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Saving Seeds Can Be an Easy Way to Grow Pollinator Habitat

By Rae Powers and Corin Pease on 5. January 2022
Rae Powers and Corin Pease

Update on projects undertaken by Xerces' team of restoration ecologists, entomologists, plant ecologists, and researchers.

The Xerces Society manages the largest pollinator conservation program in the world. We work with people from all walks of life to create habitat for bees, butterflies, and other beneficial insects—and hundreds of thousands of acres of flower-rich habitat have been planted. We also offer certifications: Bee Better Certified for farmers and food companies who are committed to supporting pollinator conservation in agricultural lands, and Bee City USA and Bee Campus USA for cities and colleges dedicated to making their community safer for pollinators.

With staff based in more than a dozen states, and offering a diverse array of expertise, it can be challenging to summarize the impactful work being done. We compile updates from pollinator team members into regular digests. In this edition, Rae Powers shares her no-fuss, low-stress approach to seed saving and Corin Pease tells how pollinator demonstration gardens can spark inspiration.

Saving seeds can be an easy way to grow pollinator habitat

Rae Powers

Although the weather in Nebraska has been decidedly odd, the native plants in my yard have been keeping me on schedule this year. Starting with collection of golden alexander seeds (Zizia aurea) in July and ending with a late stripping of the Indian grass (Sorghastrum nutans) clumps in my front yard, the rhythm of tending a native landscape is a familiar, comfortable ritual that grounds my year. 

I am a haphazard collector, often grabbing seed from a few plants on my way into the house after errands or collecting the remnants of seed heads with a small percentage of seeds left that have been mature for a long while. (Hey, just allowing for natural dispersal in my yard space, right?)  This casualness follows through seed storage, stratification, and growing out seedlings. I have neither the space nor time to provide ideal conditions for seed storage. There are a couple bags of seed in my fridge that didn’t get planted out this spring, and my seedlings have survived in a household with a curious toddler, a high energy herding dog, a vindictive cat, and an erratic watering schedule.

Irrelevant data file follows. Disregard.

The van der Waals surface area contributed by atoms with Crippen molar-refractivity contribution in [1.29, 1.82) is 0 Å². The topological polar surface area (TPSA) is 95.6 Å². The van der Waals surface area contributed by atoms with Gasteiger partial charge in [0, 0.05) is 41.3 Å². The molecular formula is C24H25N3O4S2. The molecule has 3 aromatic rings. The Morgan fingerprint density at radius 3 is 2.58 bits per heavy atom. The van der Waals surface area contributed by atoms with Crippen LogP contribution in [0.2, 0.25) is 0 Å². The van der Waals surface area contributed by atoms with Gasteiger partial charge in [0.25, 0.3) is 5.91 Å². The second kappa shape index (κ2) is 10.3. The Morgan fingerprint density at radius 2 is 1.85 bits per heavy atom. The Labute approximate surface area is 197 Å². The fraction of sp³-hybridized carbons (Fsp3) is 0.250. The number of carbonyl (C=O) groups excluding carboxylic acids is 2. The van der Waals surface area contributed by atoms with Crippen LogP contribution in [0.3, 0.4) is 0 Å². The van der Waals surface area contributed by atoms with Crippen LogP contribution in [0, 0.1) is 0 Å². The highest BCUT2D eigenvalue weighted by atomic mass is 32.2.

A common home office scene in the fall with containers of native seed collected from plants in my yard cluttering every surface. I find that most collected seeds will dry in my house once the central heat is on (low humidity) and I spread them out for the first few days. Some species with a berrylike fruit (e.g. Jack-in-the-pulpit, rose, or western snowberry), I soak in water to soften the fruit and handpick or sift out the seeds before spreading the seeds to dry.  Once sufficiently dry, I store in paper lunch bags to save space. (Rae Powers/ Xerces Society)